Industrial Project Raise Concerns for Residents
The problem comes down to land use.
Trammell Crow Co., a real estate development and investment firm, is under contract to buy the land from Univision, the Spanish-language television station across the street. The purchase, however, is subject to Trammell Crow’s success in rezoning the land from residential use to industrial.
If approved, plans call for constructing roughly 300,000 square feet of warehouse space – divided between two 40-foot-high buildings – on 19 acres. Five acres on the property’s west side would remain undeveloped.
“It’s just not an industrial site,” stressed Manuel Sandoval, a South Mountain resident and former industrial development consultant.
In addition to worries about truck traffic near homes and several schools, he’s concerned about constructing the project without confirmed tenants.
“There is no industrial demand, so it’s purely speculative,” he said, adding that the property’s appeal is likely based on lower land prices.
Jim Mahoney, senior managing director at Trammell Crow Co., disagrees. He said the company’s studies show underserved demand in the area. What’s more, he’s been contacted by potential tenants, even though the rezoning change isn’t guaranteed.
“We’ve entertained multiple people already, in terms of their interest in this property – good employers,” he said. “It has to do with the scarcity of land in and around the airport in the center of the city.”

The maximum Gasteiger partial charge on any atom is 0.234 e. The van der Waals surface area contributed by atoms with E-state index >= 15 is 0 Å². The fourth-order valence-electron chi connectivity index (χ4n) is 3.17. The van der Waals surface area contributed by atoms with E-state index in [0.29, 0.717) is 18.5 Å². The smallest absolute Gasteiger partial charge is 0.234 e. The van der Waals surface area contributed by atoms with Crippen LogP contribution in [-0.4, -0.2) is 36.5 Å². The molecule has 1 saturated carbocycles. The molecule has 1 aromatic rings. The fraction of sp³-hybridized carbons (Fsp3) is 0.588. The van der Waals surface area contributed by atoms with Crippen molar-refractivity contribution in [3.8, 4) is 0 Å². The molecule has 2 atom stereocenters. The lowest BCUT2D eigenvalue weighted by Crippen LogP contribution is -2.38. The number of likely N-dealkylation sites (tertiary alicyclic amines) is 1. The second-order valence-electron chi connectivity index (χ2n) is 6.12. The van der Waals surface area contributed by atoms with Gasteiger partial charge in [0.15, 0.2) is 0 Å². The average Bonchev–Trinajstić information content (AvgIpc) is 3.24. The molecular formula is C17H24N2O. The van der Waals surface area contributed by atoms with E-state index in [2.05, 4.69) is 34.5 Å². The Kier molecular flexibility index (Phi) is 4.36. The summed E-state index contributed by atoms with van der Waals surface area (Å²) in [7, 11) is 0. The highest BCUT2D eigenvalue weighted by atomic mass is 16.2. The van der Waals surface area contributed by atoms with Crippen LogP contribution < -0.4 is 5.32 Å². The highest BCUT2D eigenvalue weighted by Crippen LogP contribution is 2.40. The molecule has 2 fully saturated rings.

Jay Wolfson, a retired real estate appraiser who owns property nearby, is concerned allowing an industrial project on Southern Avenue could set a dangerous precedent for future development. He said he spoke to at least two residential developers who expressed interest in the land, but were turned away.
“They’re (Trammell Crow) trying to intrude on a residential area simply because the land is cheap,” he added.
Wolfson also notes that a residential subdivision could help support area schools and create more demand for shopping centers and professional offices – needed amenities along Southern Avenue between 24th and 32nd streets.
In 2001, Trammell Crow completed a project on the southwest corner of 32nd Street and Broadway Road that’s similar to the proposed one on Southern Avenue. Mahoney said the 38-acre Phoenix I-10 Business Park has never had a vacancy.
The users, he emphasized, generally have much smaller size requirements than companies with distribution centers in southwest Phoenix, such as Amazon.com, Dick’s Sporting Goods and Gap.
For Kent June, who lives near 32nd Street and Vineyard Road, concerns center around the impact an industrial facility would have on residents outside the immediate area.
“You’re going to have a lot of trucks and they’re 24-hour operations.” he said. “It changes the whole character of the area.”
Mahoney points to the Phoenix I-10 Business Park as proof truck traffic won’t be comparable to what’s seen in southwest Phoenix. And although he understands concerns about preserving Southern Avenue, the reality is the road is designed to carry twice its current amount of traffic.
“We had nothing to do with Southern Avenue being designed as an arterial (street),” he said. “It’s designed as a reliever to I-10 to get traffic from east Phoenix and Tempe to Laveen.”
Mahoney anticipates the project – if built – will create an estimated 300-400 “high-quality” jobs. Nearly 600 people work at the Phoenix I-10 Business Park.
“I wouldn’t be doing this if I thought I was doing something detrimental to the area,” he added.
An informal presentation about the project was delivered to the South Mountain Village Planning Committee and Trammell Crow has held three public meetings. According to Mahoney, a Phoenix City Council decision about the project won’t likely come until the beginning of 2014.